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Property Rights in Information: The Trade Paradigm
Trade and Intellectual Property: Some Observations
Intellectual property rights run counter to the interests of consumers and the public. They are also exploited in anti-competitive ways. On this account these rights should be qualified or subjected to competition regulation. The globalization of intellectual property exposes the interests of consumers and the public to greater risks unless appropriate mechanisms of protection are developed.
Intellectual Property and Trade: Economic Perspectives
Despite the hype, regionalization frequently appears a better description of world market evolution than globalization. There has been convergence among the advanced nations but in other countries there is a mixed record of take-offs, stalls and nose dives. Given these circumstances, it is important that economics is still trying to come to grips with knowledge-based economic activity and has yet to develop the not-so-simple economics of intellectual property. We have to recognize that information is capital and the discrete piece of information lawyers see as the basis of patents is in reality a large, complex information structure, meshing into elaborate networks. Patenting and other strategies to appropriate benefits from innovation may therefore be more successful than has been conceded generally. Implications extend from domestic innovation to world trade and institutional arrangements.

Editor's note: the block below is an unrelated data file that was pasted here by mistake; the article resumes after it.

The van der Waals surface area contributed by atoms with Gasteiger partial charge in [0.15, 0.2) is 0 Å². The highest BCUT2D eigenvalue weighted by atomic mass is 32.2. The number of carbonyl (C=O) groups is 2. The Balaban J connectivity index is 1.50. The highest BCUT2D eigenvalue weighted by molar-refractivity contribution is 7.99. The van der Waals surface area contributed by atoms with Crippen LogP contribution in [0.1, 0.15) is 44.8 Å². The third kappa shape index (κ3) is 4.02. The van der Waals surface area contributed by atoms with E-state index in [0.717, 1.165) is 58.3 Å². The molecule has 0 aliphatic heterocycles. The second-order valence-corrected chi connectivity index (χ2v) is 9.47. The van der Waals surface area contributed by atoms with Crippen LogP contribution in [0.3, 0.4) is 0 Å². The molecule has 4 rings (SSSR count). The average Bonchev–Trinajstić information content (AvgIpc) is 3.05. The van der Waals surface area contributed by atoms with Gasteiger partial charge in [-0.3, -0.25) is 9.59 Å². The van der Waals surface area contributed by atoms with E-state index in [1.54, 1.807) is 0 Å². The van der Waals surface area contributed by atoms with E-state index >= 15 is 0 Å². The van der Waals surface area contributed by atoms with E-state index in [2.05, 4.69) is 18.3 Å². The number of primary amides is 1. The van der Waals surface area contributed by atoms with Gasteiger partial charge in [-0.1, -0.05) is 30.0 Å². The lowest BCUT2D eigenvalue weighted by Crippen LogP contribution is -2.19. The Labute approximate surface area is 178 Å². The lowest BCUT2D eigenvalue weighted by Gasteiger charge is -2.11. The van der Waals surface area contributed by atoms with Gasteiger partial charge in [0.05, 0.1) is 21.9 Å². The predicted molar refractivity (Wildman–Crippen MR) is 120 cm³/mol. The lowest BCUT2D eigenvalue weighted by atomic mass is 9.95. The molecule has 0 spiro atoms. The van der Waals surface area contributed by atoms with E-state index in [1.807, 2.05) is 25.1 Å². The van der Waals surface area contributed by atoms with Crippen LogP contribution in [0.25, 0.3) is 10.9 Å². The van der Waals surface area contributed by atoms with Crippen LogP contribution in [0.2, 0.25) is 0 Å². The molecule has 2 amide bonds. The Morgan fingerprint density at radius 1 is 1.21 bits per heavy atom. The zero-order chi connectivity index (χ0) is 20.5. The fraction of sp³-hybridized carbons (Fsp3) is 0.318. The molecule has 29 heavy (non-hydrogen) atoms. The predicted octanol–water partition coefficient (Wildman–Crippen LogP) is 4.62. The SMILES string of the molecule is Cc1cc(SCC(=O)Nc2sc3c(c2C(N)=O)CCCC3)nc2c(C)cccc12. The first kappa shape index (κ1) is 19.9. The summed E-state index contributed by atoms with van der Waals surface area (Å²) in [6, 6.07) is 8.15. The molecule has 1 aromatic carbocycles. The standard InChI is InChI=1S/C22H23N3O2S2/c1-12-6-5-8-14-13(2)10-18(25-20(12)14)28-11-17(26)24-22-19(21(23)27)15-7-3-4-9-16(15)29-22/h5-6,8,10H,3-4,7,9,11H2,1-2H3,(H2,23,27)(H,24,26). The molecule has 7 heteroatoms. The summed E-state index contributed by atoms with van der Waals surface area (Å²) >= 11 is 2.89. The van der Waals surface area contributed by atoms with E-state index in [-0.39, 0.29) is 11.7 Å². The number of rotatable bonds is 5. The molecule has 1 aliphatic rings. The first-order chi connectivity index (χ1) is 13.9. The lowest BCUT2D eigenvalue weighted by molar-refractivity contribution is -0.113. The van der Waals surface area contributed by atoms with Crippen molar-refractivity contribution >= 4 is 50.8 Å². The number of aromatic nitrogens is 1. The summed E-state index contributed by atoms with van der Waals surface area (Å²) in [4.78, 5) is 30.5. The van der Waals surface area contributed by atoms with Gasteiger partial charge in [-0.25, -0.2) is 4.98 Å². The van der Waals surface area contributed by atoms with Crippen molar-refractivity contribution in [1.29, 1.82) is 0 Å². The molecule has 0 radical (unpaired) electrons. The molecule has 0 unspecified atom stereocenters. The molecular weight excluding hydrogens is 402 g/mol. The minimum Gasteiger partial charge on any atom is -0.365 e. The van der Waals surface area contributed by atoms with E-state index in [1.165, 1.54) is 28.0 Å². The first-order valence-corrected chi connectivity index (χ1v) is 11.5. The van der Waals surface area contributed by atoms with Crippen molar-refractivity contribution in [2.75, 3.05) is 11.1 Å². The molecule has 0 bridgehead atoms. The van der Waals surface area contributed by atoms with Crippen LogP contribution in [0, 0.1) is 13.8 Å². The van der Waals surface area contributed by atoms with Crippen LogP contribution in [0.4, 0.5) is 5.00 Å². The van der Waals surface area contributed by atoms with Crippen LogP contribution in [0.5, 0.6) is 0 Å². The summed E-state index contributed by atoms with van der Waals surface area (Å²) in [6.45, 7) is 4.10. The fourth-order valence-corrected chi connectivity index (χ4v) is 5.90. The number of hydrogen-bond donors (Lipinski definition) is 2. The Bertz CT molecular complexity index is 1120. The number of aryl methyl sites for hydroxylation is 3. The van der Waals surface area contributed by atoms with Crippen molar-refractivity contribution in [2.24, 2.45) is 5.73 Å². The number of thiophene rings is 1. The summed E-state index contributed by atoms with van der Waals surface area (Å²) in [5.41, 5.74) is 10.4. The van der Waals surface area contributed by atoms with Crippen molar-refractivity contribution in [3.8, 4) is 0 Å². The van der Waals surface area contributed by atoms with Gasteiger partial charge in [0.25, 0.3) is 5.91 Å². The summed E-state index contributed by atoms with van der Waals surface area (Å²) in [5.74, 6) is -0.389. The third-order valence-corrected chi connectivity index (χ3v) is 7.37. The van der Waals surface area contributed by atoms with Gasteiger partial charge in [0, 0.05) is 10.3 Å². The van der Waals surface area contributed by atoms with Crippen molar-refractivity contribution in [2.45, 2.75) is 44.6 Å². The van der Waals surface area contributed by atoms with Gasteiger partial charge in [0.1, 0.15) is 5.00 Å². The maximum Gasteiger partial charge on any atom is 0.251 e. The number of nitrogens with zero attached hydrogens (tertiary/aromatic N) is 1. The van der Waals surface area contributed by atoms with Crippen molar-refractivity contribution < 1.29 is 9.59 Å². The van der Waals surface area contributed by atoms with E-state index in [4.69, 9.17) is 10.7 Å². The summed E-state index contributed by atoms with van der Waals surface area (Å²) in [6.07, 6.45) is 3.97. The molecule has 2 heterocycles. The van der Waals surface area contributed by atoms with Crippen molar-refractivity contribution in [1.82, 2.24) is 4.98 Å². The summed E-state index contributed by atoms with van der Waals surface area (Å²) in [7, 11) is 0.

Intellectual Property Rights Protection and International Trade: An Economic Survey